Mika worries that melody comes too easily for him. The 29-year-old Lebanese singer can write pop choruses as catchy as anything performed by his heroes Elton John, the Bee Gees, Michael Jackson and Queen.
Whi le it’s not surprising that Lebanese have sought refuge in cinema from the country’s sectarian tensions, it does seem strange that many of them are going to see a movie about, at least in part, sectarian tension in the United States. When it opened on Thanksgiving, Borat: Cultural Learnings of America for Make Benefit Glorious Nation of Kazakhstan was the third most watched movie in Lebanon, trailing only such blockbuster fare as Casino Royale.
It’s been an almost endless summer in Lebanon, with beach weather and relative political harmony continuing well into November.
A Saudi court on Wednesday sentenced a man who caused uproar by bragging about his sex life on television to five years in prison and 1,000 lashes, according to Ministry of Information officials. Mazen Abdul Jawad, a 32-year-old airline employee and divorced father of four, spoke openly about his sexual escapades, his love of sex and losing his virginity at age 14
No less than nine dates have been put in the diary for politicians to pathe the way for a successor to departed Lebanese President Emile Lahoud.
Israel’s military fired at least a dozen artillery shells into southern Lebanon on Friday shortly after a rocket attack on northern Israel, according to the Israeli military and a Lebanese army official.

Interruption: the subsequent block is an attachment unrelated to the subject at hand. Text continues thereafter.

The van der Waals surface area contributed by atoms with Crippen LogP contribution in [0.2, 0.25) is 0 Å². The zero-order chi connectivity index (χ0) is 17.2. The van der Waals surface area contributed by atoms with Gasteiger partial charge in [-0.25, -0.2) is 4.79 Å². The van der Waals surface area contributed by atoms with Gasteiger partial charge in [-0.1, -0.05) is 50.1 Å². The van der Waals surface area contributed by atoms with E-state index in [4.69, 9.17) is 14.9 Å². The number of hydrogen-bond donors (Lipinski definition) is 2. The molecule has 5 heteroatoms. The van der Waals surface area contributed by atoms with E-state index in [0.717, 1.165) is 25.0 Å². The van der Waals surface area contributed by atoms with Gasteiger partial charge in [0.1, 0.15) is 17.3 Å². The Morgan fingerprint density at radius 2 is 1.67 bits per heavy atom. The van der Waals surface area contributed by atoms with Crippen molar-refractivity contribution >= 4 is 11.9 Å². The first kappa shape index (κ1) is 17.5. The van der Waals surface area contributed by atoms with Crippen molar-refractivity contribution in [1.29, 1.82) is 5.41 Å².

The man charged with forming a government in Lebanon said Thursday he would not do so after the opposition rejected his proposed Cabinet.
The Lebanese army has arrested 10 suspected members of a terrorist network who the military believes were planning to attack targets abroad, the army said. Most of the suspects are not from Lebanon, said the army, which does not identify the network in the statement it released
Whatever the end result of the current electoral crisis in Iran, the dramatic rise of national politics has already cast a long and enduring shadow over the geopolitics of the region.
If the street protests roiling Iran since its disputed election have created a problem for the leadership in Tehran, imagine the dilemma it raises for Iran’s allies elsewhere in the Middle East. Hizballah leader Sheik Hassan Nasrallah was quick out of the blocks to congratulate President Mahmoud Ahmadinejad when the authorities announced his re-election, calling the result “a great hope to all the Mujahedeen and Resistance who are fighting against the forces of oppression and occupation.” But since supporters of defeated candidate Mir-Hussein Mousavi have taken to the streets to decry the election as rigged, Nasrallah has become more circumspect. And he specifically refuted suggestions that either candidate might be more pro-Hizballah than the other, and merely said “Iran is under the authority of the Wali Al Faqih and will pass through this crisis.” As a longtime client of Iran, Nasrallah is wise to hedge his bets, for he’ll need patronage and weapons from whomever emerges victorious in the post-election battle.